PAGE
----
General: Eggplant is an annual in temperate zones and perennial in the tropics. This plant is a warm-season frost-tender perennial that can be grown as an annual. Eggplants usually grow from 2-4 feet tall with many branches and large, rangy leaves. Eggplant leaves are, alternate and lobed, with the underside of most cultivars covered with dense wool-like hairs. The flowers are violet-colored, star-shaped, and bloom either as a solitary or in clusters of two or more. These characteristics give the plant an ornamental look.
Peggy Greb, Courtesy of USDA ARS
The fruit can vary in shape from oval to round and long to oblong. Most growers and consumer are accustom to seeing the mature fruit that is shiny purplish black, oval or pear shape. However, the mature fruit can be red, yellowish-white, or green.
The purplish black eggplants can be bitter with thick tough skins and fibrous flesh or mild-sweet with thin tender skin and non-fibrous flesh. The white skin eggplant is firmer, drier and milder tasting but has a very thick skin that must be peeled prior to eating.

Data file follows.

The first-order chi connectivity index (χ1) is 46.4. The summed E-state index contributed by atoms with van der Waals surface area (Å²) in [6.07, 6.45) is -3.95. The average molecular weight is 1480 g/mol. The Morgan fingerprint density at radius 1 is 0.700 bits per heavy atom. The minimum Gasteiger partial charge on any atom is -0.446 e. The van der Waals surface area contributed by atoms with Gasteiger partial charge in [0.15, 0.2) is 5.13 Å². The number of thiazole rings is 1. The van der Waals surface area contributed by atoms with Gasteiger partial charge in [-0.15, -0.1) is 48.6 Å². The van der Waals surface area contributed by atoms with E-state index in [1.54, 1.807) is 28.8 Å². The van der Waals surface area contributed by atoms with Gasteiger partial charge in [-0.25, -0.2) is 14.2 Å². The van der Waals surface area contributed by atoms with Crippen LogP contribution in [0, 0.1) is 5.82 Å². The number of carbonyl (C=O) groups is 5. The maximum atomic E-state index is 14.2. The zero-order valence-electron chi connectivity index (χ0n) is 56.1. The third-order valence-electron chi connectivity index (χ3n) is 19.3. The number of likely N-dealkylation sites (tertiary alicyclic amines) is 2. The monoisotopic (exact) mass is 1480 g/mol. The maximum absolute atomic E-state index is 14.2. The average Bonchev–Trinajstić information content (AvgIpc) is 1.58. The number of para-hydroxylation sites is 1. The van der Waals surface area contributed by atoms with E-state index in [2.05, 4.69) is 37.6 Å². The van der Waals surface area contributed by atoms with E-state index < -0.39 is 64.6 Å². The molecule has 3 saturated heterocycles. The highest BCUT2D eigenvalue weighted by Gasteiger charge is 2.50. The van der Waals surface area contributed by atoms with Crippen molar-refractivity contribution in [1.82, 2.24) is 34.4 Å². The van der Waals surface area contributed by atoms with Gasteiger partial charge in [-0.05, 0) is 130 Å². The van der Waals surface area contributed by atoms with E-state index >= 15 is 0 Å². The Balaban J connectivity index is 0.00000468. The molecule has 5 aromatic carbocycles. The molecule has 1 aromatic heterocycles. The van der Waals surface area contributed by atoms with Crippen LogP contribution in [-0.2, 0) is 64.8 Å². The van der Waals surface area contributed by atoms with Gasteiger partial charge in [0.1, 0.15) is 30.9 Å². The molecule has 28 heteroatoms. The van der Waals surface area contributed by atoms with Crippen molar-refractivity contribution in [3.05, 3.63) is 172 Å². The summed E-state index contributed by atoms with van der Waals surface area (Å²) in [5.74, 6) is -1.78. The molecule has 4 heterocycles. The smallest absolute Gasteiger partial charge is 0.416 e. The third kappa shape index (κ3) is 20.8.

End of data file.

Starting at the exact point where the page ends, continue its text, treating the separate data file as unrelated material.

Distribution: For current distribution, please consult the Plant Profile page for this species on the PLANTS Web site.
Aubergine, birenghenas (Chamorro), brinjal, paegani (Tuvalu), gaigani, jiloeiro, melongene,melanzana, baigan, gilo’, berenjena, badinjan, Italian eggplant, pea apple, sasumber, terong, garden egg, mad apple
Regularity: Regularly occurring
Distribution and ecology
Habitat & Distribution
Normally, transplants are used to establish eggplants in the field. Seeds germinate in 5 days at 86 degrees F, but may require up to 13 days at 68 degrees F. Transplants require 6 to 8 weeks growth at daytime temperatures of 70 to 80 degrees F and night time temperatures of 65 to 70 degrees F to be ready for field planting after all danger of frost is past.